Friday, July 12, 2013

The Truth About Murder (RKO, 1946)

by Mark Gabrish Conlan • Copyright © 2013 by Mark Gabrish Conlan • All rights reserved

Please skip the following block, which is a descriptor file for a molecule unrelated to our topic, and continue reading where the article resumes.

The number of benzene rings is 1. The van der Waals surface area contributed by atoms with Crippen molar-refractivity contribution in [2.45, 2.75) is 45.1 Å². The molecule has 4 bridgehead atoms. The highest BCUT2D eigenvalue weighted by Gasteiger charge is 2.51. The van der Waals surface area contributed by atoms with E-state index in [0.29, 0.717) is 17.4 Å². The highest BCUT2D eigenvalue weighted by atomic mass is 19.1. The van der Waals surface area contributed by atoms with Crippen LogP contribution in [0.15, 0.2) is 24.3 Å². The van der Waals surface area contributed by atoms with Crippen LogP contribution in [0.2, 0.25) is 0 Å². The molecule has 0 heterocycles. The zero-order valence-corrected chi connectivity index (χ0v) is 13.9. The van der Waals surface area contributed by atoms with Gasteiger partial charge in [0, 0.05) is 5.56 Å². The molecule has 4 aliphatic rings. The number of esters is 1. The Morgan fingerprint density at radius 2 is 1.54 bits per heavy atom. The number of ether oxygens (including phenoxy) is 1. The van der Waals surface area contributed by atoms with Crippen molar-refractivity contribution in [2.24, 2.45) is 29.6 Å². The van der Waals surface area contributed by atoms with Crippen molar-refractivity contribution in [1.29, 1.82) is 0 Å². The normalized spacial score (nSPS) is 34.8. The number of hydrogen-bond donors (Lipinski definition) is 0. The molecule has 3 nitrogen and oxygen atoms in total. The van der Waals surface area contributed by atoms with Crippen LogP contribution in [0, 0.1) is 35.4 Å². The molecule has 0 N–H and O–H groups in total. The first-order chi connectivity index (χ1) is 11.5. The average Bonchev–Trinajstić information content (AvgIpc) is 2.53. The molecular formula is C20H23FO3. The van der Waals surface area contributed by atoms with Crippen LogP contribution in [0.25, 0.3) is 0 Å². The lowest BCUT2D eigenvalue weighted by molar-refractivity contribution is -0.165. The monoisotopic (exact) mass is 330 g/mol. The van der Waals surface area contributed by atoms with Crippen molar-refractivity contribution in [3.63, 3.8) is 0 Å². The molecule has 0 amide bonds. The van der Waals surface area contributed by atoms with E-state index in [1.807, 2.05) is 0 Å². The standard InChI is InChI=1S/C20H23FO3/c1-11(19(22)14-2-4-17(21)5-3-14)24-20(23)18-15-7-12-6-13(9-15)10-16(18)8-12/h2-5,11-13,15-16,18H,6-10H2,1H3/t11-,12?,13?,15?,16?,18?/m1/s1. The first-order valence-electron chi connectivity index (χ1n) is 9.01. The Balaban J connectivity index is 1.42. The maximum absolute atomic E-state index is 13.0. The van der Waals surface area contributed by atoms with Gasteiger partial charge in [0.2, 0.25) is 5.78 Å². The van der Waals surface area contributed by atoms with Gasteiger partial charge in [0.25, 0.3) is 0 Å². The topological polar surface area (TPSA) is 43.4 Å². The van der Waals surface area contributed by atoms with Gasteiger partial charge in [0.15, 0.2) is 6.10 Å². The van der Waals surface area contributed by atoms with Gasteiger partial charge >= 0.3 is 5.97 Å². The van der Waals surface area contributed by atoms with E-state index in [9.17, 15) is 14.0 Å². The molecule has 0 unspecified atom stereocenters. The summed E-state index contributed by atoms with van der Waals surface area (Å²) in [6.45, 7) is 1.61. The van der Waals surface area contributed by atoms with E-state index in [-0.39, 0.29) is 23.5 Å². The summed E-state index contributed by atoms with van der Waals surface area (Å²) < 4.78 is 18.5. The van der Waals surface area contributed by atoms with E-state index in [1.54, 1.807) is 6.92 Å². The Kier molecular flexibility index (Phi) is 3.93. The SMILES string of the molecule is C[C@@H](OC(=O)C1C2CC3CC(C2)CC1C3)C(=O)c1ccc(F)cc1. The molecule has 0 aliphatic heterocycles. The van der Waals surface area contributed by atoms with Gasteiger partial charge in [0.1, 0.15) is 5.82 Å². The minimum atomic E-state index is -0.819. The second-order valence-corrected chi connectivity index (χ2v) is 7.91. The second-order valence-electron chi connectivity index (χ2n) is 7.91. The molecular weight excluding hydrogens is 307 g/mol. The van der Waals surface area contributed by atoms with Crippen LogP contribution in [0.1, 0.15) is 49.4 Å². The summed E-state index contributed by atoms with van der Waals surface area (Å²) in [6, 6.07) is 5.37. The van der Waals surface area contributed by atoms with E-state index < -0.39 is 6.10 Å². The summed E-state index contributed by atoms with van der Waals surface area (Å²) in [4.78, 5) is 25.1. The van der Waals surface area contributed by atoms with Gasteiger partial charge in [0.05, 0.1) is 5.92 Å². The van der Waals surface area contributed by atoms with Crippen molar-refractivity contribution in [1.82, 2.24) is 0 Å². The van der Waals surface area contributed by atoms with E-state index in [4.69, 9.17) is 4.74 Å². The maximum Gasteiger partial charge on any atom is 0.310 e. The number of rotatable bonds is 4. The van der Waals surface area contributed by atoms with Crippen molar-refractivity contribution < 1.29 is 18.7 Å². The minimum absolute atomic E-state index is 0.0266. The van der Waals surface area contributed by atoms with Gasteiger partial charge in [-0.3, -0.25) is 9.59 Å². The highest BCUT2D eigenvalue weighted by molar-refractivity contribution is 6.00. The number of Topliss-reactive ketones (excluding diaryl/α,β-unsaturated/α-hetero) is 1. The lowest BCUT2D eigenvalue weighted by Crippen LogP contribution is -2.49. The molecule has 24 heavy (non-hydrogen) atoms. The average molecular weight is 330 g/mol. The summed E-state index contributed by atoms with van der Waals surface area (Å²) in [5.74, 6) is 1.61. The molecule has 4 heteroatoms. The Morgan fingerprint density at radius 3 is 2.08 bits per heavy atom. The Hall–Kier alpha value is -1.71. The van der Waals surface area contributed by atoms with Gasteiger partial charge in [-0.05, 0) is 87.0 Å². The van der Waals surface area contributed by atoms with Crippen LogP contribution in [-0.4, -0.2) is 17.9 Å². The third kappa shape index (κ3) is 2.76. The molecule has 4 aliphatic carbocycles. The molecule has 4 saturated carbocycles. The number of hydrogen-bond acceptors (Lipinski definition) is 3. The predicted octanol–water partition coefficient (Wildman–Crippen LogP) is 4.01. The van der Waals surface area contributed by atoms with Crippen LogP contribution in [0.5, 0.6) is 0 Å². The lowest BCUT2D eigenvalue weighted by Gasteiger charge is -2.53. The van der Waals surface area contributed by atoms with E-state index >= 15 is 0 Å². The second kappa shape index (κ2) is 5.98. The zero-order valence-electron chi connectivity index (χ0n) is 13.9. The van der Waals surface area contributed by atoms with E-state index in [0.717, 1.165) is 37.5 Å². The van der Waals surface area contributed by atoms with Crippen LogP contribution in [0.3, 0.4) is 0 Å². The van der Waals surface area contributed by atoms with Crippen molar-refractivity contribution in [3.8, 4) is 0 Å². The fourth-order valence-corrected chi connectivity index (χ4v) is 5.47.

The film was The Truth About Murder, a 1946 RKO “B” directed by Lew Landers that’s long been one of my quirky favorites, mainly because there’s a nice shot early on of a hot young beefcake model wearing nothing but a swimsuit (you usually don’t get that much flesh from either gender in a film that old!) and it’s also a comedy-thriller featuring Morgan Conway as a D.A. in an unnamed city (it’s pretty obviously New York, but our only indication of that is a photo of the Brooklyn Bridge under the opening credits and another appearance of a copy of that same photo on Conway’s office wall) and Bonita Granville as the recent law-school graduate he hired as an assistant prosecutor but refused to give her any actual cases to prosecute. The two are dating and D.A. Lester Ashton (Conway) makes it clear to Christine Allen (Granville) that he has utterly no interest in helping her get started on a career; he wants her married to him, in the kitchen, and pregnant. It’s thanks to this plot element that reviewer “blanche-2” said the film is badly dated, but it’s also dated in that already by 1946 the emerging film noir genre (which RKO had done a lot to help into existence with at least two key films, 1940’s Stranger on the Third Floor and 1944’s Murder, My Sweet) had pretty much wiped out the market for this sort of Thin Man-esque comedy-thriller. The title stems from the fact that rather than give “Chris” (the androgynous name by which Granville’s character is referred to and addressed throughout) any cases to prosecute, Ashton has put her in charge of working the office’s polygraph equipment, a rather crude device which involves wrapping two rubber tubes around the subject — one of which is loose-fitting enough (it’s supposed to measure the subject’s breathing patterns) one gets the impression its maker has invented a combination lie detector and reducing-belt machine. (“If you’re telling lies you’re going to come out of this machine 10 pounds lighter!”) Frustrated at her lack of professional progress in Ashton’s office, Chris quits her job and seeks out the other person who wanted to employ her as soon as she got her law degree, civil attorney Bill Crane (Edward Norris) — only Crane has taken a resounding belly-flop off the wagon and is regularly drinking himself into stupors over the way his wife Marsha (June Clayworth) is throwing herself at just about every other man in the dramatis personae, including Hank (Michael St. Angel) — the hunky swimsuit model whom she encountered professionally because she’s an advertising photographer and he’s one of her models (when we saw him in swim trunks he was shooting an ad for sunscreen with his wife Peggy, played by Rita Corday); her boss/client Paul Marvin (Don Douglas); and gangster Johnny Lacka (Gerald Mohr), whose bookie joint she patronizes just to have an excuse to get close to him.